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Trachemys scripta gene expression data under constant and fluctuating incubation temperatures

Citation

Breitenbach, Anthony (2022), Trachemys scripta gene expression data under constant and fluctuating incubation temperatures, Dryad, Dataset, https://doi.org/10.5061/dryad.rn8pk0pbm

Abstract

There is ample research demonstrating that temperature can have complex effects on biological processes, including the timing of when organisms respond to temperature; some responses occur rapidly while others require an extended exposure time. However, most of what we know about temperature effects comes from studies using constant temperature conditions, which are not reflective of natural, fluctuating temperatures. Species with temperature-dependent sex determination (TSD) present an ideal system to study the temporal aspects of the temperature response because prior research has established a number of temperature-responsive genes involved in TSD, albeit under constant temperatures. To investigate potential differences in the timing of sexual development between constant and fluctuating incubation temperatures, we exposed Trachemys scripta embryos to two conditions that produce males (constant 26°C and 26 ± 3°C) and two that produce females (constant 31°C and 31 ± 3°C), and sampled embryonic gonads for gene expression analysis via qPCR.We analyzed three genes involved in testis differentiation (Kdm6b, Dmrt1, and Sox9) and two genes involved in ovary differentiation (Foxl2 and Cyp19A1). Results show that Kdm6b expression was significantly lower under fluctuating temperatures compared to constant temperatures. Foxl2 and Cyp19A1 expression were also lower under fluctuating temperatures, but not at all stages of development. These results suggest that constant temperatures caused increases in both Foxl2 and Cyp19A1 expression earlier (developmental stage 20) than fluctuating temperatures (stages 22 and 23). Dmrt1 and Sox9 expression did not differ between constant and fluctuating temperatures. These results highlight that not all genes in a temperature-dependent process respond to temperature in the same manner. Whether there are functional consequences of this variation remains to be determined.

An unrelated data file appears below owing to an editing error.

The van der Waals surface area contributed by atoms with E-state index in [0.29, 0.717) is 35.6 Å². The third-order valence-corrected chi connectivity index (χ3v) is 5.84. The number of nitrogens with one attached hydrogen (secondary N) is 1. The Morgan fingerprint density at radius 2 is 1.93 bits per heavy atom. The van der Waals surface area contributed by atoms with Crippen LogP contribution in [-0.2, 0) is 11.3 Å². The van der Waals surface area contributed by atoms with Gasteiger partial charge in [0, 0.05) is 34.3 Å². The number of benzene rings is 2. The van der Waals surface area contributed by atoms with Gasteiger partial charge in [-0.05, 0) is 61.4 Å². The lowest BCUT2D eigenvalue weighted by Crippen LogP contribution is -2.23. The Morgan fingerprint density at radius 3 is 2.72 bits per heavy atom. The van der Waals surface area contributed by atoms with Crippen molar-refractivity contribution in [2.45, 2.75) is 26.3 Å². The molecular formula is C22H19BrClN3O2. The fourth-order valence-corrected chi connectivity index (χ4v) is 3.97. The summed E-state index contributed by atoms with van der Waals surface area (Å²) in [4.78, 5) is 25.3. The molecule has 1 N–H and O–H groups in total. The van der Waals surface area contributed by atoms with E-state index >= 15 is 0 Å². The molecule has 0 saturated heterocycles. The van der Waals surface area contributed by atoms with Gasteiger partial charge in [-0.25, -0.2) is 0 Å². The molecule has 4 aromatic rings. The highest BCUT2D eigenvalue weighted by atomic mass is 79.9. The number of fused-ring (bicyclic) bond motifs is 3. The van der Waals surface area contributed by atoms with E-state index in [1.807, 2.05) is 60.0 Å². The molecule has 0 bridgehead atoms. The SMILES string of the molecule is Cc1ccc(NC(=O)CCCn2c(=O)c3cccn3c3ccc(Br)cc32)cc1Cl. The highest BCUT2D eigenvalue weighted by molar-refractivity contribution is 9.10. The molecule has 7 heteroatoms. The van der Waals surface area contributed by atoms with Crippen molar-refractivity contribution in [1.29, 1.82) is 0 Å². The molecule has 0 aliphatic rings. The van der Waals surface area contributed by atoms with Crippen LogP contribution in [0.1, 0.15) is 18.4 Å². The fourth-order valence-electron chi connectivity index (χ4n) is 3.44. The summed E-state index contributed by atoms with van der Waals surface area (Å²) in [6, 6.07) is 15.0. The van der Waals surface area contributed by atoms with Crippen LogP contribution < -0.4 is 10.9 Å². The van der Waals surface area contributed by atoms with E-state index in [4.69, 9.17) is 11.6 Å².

Funding